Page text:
A. (Abhijeet) Chandel
A. (Abhijeet) Chandel
Research title: Building Blocks For Pandemic-Proof Living Environments
Even more than climate change, COVID-19 has put the spotlight on our living environment. In some places the impact of the pandemic on (urban) life has been compounded by the effects that mitigation measures (such as lockdowns) have had on everyday life in specific living environments. Often, government measures have not taken sufficient account of the fact that the built environment is a de facto canvas of inequality that reinforces not only an unequal experience of policies but also the general vulnerability to COVID-19. As the COVID-crisis continues to affect our lives, we urgently need to identify areas where the pandemic (and associated mitigating measures) is having the greatest negative impact. With this knowledge, and an understanding of the reasons behind it, we can move towards making spatial interventions that will contribute to making healthier cities for all.
In my research project I will analyse the reciprocal relationship between our living environment and COVID-19 in order to design concrete, evidence-based urban planning interventions making our built environment more ‘pandemic-proof’. While assessing how cities can become more resilient and adaptive, the project will foreground issues of spatial and social justice, investigating how urban dwellers’ lives and livelihoods—particularly in more vulnerable groups and communities—have been adversely affected by the pandemic, and analyse how they can be protected and improved. Drawing on the analysis of case studies in the Netherlands and India, my findings will feed into the larger discourses on health and the built environment. The focus on both the Netherlands and India will make it possible to embed the research in existing research collaborations and networks while increasing the scope of relevance of the research outcomes.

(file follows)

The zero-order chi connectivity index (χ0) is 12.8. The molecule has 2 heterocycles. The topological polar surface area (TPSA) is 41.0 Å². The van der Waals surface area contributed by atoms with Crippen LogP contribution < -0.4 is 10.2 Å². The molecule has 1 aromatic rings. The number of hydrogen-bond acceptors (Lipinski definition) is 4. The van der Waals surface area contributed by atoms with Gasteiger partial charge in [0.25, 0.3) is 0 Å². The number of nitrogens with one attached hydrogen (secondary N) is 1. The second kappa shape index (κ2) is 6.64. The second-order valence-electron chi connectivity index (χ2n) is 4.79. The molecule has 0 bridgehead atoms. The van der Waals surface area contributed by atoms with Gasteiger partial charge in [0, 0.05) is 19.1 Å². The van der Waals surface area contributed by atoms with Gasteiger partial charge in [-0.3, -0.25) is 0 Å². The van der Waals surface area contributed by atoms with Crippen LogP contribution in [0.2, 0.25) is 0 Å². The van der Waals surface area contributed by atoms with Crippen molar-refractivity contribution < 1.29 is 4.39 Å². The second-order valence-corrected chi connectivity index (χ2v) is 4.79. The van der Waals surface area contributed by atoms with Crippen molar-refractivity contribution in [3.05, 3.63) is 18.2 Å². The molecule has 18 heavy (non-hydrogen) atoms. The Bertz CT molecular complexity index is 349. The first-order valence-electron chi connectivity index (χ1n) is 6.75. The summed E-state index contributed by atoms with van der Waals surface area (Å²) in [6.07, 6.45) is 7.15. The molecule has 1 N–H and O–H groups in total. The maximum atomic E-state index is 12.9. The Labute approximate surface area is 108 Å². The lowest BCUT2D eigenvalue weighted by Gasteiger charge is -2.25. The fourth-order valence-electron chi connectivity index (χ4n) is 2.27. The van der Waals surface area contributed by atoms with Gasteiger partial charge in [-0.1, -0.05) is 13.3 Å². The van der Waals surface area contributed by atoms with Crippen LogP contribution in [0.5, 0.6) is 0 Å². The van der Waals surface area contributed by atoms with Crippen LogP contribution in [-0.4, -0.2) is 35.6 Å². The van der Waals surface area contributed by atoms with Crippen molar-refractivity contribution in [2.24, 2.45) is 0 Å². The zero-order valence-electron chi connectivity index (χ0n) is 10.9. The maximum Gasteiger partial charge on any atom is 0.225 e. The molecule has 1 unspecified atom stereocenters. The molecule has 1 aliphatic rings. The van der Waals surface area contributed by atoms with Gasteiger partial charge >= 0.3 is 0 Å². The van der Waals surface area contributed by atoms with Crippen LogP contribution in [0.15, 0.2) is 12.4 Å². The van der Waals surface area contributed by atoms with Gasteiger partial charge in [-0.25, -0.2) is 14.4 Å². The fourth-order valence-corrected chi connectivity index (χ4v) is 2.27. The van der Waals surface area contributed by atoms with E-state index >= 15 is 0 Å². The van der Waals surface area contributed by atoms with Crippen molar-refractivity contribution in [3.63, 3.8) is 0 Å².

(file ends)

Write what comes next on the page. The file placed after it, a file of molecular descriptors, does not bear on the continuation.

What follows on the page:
I am a doctoral candidate at the Faculty of Architecture and the Built Environment at TU Delft. My research interests lie in the intersection of urban inclusivity and resilient living environments with a special emphasis on vulnerable communities. I aim to progressively engage with urban inequalities by exploring social and urban power structures in cities.
Trained as architect, I gained international action research experience in India, Spain and Germany. This includes working closely with two Pritzker laureates -Norman Foster and Balkrishna Doshi- at their respective research foundations, as well as teaching architecture and urbanism and leading my action research practice. Most recently I was involved in developing a MOOC on Transformative Living Labs supported by UN-Habitat, MIT, TU Berlin and Wuppertal Institute.
At the Norman Foster Foundation in Madrid (Spain), I developed a pilot project for a statewide participatory urban upgradation project for slum dwellers and low-income migrants of 114 cities for the regional Government of India. The project affecting 2 million urban poor creates a participatory framework and addresses the identified gaps through spatial planning with the provision of land rights, civic amenities and basic infrastructure.
At Balkrishna Doshi's Vastu Shilpa Foundation in Ahmedabad (India), I was responsible to conduct research and dissemination activities leading to reports, studies, books and monographs. The research was linked with urban development projects, feeding the theoretical work with on-ground studies and proposals. I was also in charge of conceiving, organising and conducting annual international workshops, working on complex urban issues in Indian cities.
Through my practice, I focused on action research, actively engaging with universities and other institutional partners through workshops, conferences, public exhibitions and academia. During this time, I collaborated for international publications and research activities with Yatin Pandya as well as Anupama Kundoo.
2022-11-03 - 2024-11-03